In place of a welcome sign, the tiny French village of Rennes-le-Château has posted a stern warning against digging, and in case you don’t get the point, they’ve locked the cemetery gates. The residents – all 100 of them – are fed up with people disturbing the tombs of their dear departed, and who can blame them? If you’re thinking the village priest might help protect the sanctity of the churchyard, think again. It was the village priest who started it all, spending moonlit nights excavating the graveyard with the assistance of his young housekeeper (or, according to many, his “housekeeper” wink wink, nudge nudge). But that’s just the beginning of the weird tales about Rennes-le-Château, a place with more inexplicable events and occult mysteries than the Bermuda Triangle.
I had gotten about this far in reading the story when I announced to Rich, “I’ve found the destination for our luggage-free trip.” In preparation for the recent travel experiment in which we journeyed for six days carrying nothing beyond a few essentials tucked into our pockets, I’d been researching dozens of delightful French towns within easy train distance of our Seville home. But none offered the dizzying mix of history, mystery, and sheer lunacy that characterized this tiny village in the Languedoc mountains.
The legends go back two thousand years, but it was the inexplicable activities of the Victorian priest François Bérenger Saunière that brought the village to the attention of the modern world. A young, penniless priest assigned to the ancient village church of St. Mary Magdalene in 1885, he raised a few francs and began much-needed repairs, during which he discovered … something. To this day we don’t know what, but it translated into a lot of cash in Saunière’s pockets; he spent the equivalent of at least several million dollars on lavish parties, Paris fashions for the housekeeper, and curious building projects.
Where did all this money come from? Buried treasure and blackmail material remain the hot favorite theories. Some say he found proof that Mary Magdalene was really married to Jesus, that Jesus didn’t die on the cross but was buried in Rennes-le-Château, that the Merovingian kings were descendent from Jesus and Mary Magdalene, that the last known Merovingian king died leaving a secret heir, that the Knights Templar were still protecting the bloodline… If it’s starting to sound familiar, thank Dan Brown, who drew heavily on these tales for the plot of The DaVinci Code. Of course, it gets more outlandish from there, with links to various biblical characters, the Temple of Solomon, the Visigoths, the gnostic Christians known as Cathars, the Nazis, the French resistance, the Ancient and Accepted Scottish Rite of Freemasonry, and of course, aliens from outer space.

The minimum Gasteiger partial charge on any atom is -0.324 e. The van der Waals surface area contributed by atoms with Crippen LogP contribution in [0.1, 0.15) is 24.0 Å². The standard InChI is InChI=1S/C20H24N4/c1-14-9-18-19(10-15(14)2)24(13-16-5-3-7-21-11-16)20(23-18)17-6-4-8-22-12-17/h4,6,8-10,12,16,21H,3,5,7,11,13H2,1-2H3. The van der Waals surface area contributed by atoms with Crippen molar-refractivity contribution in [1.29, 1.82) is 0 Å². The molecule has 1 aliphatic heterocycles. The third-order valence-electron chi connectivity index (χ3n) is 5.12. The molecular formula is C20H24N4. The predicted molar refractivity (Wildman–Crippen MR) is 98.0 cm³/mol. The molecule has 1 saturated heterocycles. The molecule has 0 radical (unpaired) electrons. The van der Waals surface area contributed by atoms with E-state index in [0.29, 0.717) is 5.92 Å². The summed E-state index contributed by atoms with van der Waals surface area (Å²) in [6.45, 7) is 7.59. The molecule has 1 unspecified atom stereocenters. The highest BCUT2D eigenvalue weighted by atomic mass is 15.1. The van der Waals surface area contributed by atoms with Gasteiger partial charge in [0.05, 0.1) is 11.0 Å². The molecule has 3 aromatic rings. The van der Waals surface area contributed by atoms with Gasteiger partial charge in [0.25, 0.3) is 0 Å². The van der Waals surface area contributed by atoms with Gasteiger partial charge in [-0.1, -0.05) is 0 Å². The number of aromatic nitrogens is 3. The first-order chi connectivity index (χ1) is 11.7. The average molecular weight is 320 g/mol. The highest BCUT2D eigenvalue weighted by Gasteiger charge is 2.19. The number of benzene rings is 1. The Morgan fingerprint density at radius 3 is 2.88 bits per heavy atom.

Saunière allegedly embedded clues and coded messages in the flamboyant yet peculiar renovations he made to the church, and as soon as we arrived in the village, Rich and I made a beeline to check them out. We read the controversial inscription over the door, which says in Latin “This Is a Terrible Place.” We saw the holy water font supported by a grimacing demon, said to be a replica of the one that guarded Solomon’s Temple on the Holy Mount in Jerusalem. The temple was destroyed in 587 BC, yet some contend a portion of its riches made their way into the hands of crusaders from southern France, who buried their treasure in or near Rennes-le-Château.
Another oddity was the pair of figures flanking the altar: the Virgin Mary and St. Joseph who, contrary to church tradition, are both shown simultaneously holding figures of baby Jesus. Some claim this is a reference to Jesus having a twin brother, possibly the famous “doubting” Thomas, whose name means “twin.” There are those who say it was Jesus’ twin who was crucified in his stead, although it’s hard to square that theory with the historical Thomas, who was documented preaching in Asia until 72 AD. Of course, if you’re willing to factor in alien abductions and flying unicorns, these trifling logistical issues can easily be explained away.
As you may have noticed, I’m not entirely convinced of anything about this story except that one Victorian priest came into a great deal of money under questionable circumstances. But I loved stumbling upon the juicy, old mystery. As much fun as it is to solve a puzzle, sometimes encountering one that’s deeply baffling is equally satisfying. It reminds us that the world is a much bigger place than we can ever imagine and that our understanding of it – yes, even in the age of Google and Wikipedia – is still in its infancy. Our job is not to map out every corner of the universe but to learn to enjoy the ride, even in the dark and bumpy places when we’re not quite sure where the road is taking us.
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I'm an American travel writer based in Spain and currently living in California.
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